Opinion: The time is now for digital public goods

Digital public goods can cut costs for lower-income countries by improving access to state-of-the-art and adaptable core technologies. Photo by: Christina Morillo / Pexels

We are at a critical juncture in the pandemic. Vaccine supplies are hotly contested. A devastating third wave of infections is sweeping much of the world. The task of managing complex vaccine logistics and administration to citizens is daunting, especially for governments that are only just beginning to use digital services.

That’s why along with UNICEF, the U.N. Tech Envoy, and multiple others, I am calling for vaccine management tools to be made open source. This would allow all governments, and others, to use these technologies and, most importantly, adapt them to meet their specific needs.

The ongoing COVID-19 crisis presents an opportunity to establish and expand digital solutions way beyond the realm of vaccination. The only way to do this at the scale and speed needed is through the advancement of digital public goods.

Indeed, Norway co-founded the Digital Public Goods Alliance in 2019 because of the great promise we see for such technologies to help address some of the most urgent global challenges the world is facing.

DPGs are open-source software. Content and data, ranging from early-grade reading applications for children to complex systems that governments can use to allocate unique digital identities to populations. DPGs can cut costs for lower-income countries by improving access to state-of-the-art and adaptable core technologies.

DPGs can help us be better prepared for future eventualities. Just as importantly, they have the potential to transform the prospects of countries throughout the world, and usher in a new era of international cooperation.

They are potentially lifesaving for those who can benefit from them, and are cost-effective for donors as they reduce fragmentation and duplication. But while global funding for DPGs is growing, they will not achieve maximum impact without significant additional financial support.

DPGs have also proven themselves invaluable during the pandemic. Take as an example, the District Health Information System 2, or DHIS2, which is led by the University of Oslo. Several countries use it as a national health information management system

For example, in Sri Lanka, within two days of confirming the first case of COVID-19, local developers piloted a track-and-trace system, which is now available as a generic tool that several countries have also adopted.

With open-source software, a small team can make something, and the rest of the world can adapt it and use it. This is of key importance for a country’s long term sustainable development, and also enables countries to respond swiftly in the face of crisis, such as the pandemic.

Digital identification systems represent the digital backbone of any country and are therefore the most important starting point for digital transformation journeys. The McKinsey Global Institute estimates that such platforms can unlock a value of between 3% and 13% of a country’s gross domestic product.

In 2020, Norwegian Agency for Development Cooperation, or Norad, became a co-funder of the Modular Open Source Identity Platform, along with the Bill & Melinda Gates Foundation, the Omidyar Network, and Tata Trusts.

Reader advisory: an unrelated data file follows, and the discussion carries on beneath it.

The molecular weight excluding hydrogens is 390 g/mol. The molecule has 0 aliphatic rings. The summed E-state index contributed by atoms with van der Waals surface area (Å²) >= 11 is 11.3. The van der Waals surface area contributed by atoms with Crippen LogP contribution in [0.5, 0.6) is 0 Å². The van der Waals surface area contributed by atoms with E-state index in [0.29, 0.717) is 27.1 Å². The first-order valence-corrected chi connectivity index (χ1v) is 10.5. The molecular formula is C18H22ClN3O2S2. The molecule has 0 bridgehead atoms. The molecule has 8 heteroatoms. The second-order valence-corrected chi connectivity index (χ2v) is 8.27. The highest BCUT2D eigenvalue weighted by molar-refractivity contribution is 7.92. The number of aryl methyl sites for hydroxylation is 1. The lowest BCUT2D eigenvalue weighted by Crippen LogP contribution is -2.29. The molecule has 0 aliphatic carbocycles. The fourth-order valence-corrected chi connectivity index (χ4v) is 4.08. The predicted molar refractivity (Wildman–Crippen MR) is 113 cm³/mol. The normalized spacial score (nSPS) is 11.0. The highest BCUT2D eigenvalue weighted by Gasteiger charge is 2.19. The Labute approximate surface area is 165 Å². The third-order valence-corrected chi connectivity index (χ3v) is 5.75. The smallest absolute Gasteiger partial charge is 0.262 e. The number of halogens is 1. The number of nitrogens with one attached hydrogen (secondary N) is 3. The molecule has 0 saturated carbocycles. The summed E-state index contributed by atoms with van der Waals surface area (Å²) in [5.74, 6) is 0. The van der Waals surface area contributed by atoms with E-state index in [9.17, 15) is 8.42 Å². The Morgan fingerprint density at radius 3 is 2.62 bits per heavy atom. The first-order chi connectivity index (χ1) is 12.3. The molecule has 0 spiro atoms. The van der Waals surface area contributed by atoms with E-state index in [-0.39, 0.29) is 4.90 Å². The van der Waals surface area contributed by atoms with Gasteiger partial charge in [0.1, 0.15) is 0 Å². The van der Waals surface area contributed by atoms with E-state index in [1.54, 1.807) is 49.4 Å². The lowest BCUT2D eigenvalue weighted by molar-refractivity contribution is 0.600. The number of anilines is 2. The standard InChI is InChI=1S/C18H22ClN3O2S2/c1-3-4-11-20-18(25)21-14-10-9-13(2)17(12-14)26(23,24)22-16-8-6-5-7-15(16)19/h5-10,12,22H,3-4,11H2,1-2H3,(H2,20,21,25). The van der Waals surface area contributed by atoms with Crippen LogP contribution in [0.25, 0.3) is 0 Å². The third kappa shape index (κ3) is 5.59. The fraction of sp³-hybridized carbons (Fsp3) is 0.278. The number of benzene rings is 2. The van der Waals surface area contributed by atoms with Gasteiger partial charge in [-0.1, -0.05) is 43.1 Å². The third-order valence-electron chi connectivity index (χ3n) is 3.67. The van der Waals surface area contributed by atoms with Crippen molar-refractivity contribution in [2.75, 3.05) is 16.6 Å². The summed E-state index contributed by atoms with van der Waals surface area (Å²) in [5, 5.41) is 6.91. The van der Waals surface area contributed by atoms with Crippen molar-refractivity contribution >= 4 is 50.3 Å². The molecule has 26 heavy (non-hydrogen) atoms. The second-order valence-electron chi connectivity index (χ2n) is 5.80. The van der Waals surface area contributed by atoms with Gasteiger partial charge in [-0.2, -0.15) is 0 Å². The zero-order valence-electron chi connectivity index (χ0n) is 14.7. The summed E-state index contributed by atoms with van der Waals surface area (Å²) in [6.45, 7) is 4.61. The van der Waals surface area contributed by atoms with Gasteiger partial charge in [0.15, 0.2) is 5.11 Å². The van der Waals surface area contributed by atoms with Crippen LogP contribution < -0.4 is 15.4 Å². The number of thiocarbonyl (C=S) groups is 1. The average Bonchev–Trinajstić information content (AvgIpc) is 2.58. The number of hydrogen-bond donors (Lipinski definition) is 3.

MOSIP is a modular and open-source identity platform that helps governments implement a digital, foundational ID in a cost-effective way. Since its launch in 2018, MOSIP has seen rapidly growing demand from a range of countries around the world. 

Morocco and the Philippines are currently implementing digital identity systems based on MOSIP. The platform will mean these countries, and others interested in adopting it, can deliver public services more accurately and efficiently, and allow more people to benefit from essential services like digital payments, which rely on accurate identification of transacting parties.

The Norwegian government is spending $15 to $20 million this year on DPGs, including DHIS2 and MOSIP, and on the Digital Public Goods Alliance itself, as a key pillar of digital transformation within Norwegian development policy. I urge other governments and philanthropic funders to join us by supporting the development and implementation of digital public goods.

This should also include assisting countries to develop appropriate regulatory frameworks and technical capacity for successfully deploying and managing DPGs over time. Digital public goods are a cost-effective way to direct development cooperation toward the future, and enable us to reach the Sustainable Development Goals.

Despite the current spikes in COVID-19 infections around the world, we all hope the end of the crisis is nearing. But we know that this pandemic is probably a dress rehearsal. The threat of fast-spreading pathogens will always be with us. DPGs can help us be better prepared for future eventualities. Just as importantly, they have the potential to transform the prospects of countries throughout the world, and usher in a new era of international cooperation.

The views in this opinion piece do not necessarily reflect Devex's editorial views.

About the author

  • Bård Vegar Solhjell

    Bård Vegar Solhjell is the director general at the Norwegian Agency for Development Cooperation, or Norad, since January 2020. Before Norad, he was secretary general of the World Wildlife Fund for Nature-Norway. Mr. Solhjell was the Norwegian Minister of Education from 2007-2009 and Minister of Environment from 2012-2013. Mr. Solhjell has a master’s in Political Science from University of Oslo and University of Bergen.